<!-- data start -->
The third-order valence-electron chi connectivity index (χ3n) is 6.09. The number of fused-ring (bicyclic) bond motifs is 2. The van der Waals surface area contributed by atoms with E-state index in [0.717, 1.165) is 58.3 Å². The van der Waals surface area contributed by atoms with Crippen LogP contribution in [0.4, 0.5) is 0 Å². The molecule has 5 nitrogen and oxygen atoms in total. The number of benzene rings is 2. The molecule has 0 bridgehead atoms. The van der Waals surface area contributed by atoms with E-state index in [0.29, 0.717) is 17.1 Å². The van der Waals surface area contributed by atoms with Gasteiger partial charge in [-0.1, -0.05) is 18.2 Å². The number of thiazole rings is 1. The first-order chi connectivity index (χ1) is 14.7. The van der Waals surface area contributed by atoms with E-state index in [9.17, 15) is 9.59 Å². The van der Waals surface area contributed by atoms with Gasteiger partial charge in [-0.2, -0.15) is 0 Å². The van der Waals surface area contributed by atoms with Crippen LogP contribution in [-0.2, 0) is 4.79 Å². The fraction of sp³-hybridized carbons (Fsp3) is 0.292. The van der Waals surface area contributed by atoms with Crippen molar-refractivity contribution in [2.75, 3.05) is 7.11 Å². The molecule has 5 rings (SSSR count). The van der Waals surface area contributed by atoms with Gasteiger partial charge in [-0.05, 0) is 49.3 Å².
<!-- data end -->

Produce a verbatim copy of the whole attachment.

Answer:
The third-order valence-electron chi connectivity index (χ3n) is 6.09. The number of fused-ring (bicyclic) bond motifs is 2. The van der Waals surface area contributed by atoms with E-state index in [0.717, 1.165) is 58.3 Å². The van der Waals surface area contributed by atoms with Crippen LogP contribution in [0.4, 0.5) is 0 Å². The molecule has 5 nitrogen and oxygen atoms in total. The number of benzene rings is 2. The molecule has 0 bridgehead atoms. The van der Waals surface area contributed by atoms with E-state index in [0.29, 0.717) is 17.1 Å². The van der Waals surface area contributed by atoms with Gasteiger partial charge in [-0.1, -0.05) is 18.2 Å². The number of thiazole rings is 1. The first-order chi connectivity index (χ1) is 14.7. The van der Waals surface area contributed by atoms with E-state index in [9.17, 15) is 9.59 Å². The van der Waals surface area contributed by atoms with Gasteiger partial charge in [-0.2, -0.15) is 0 Å². The van der Waals surface area contributed by atoms with Crippen LogP contribution in [-0.2, 0) is 4.79 Å². The fraction of sp³-hybridized carbons (Fsp3) is 0.292. The van der Waals surface area contributed by atoms with Crippen molar-refractivity contribution in [2.75, 3.05) is 7.11 Å². The molecule has 5 rings (SSSR count). The van der Waals surface area contributed by atoms with Gasteiger partial charge in [-0.05, 0) is 49.3 Å².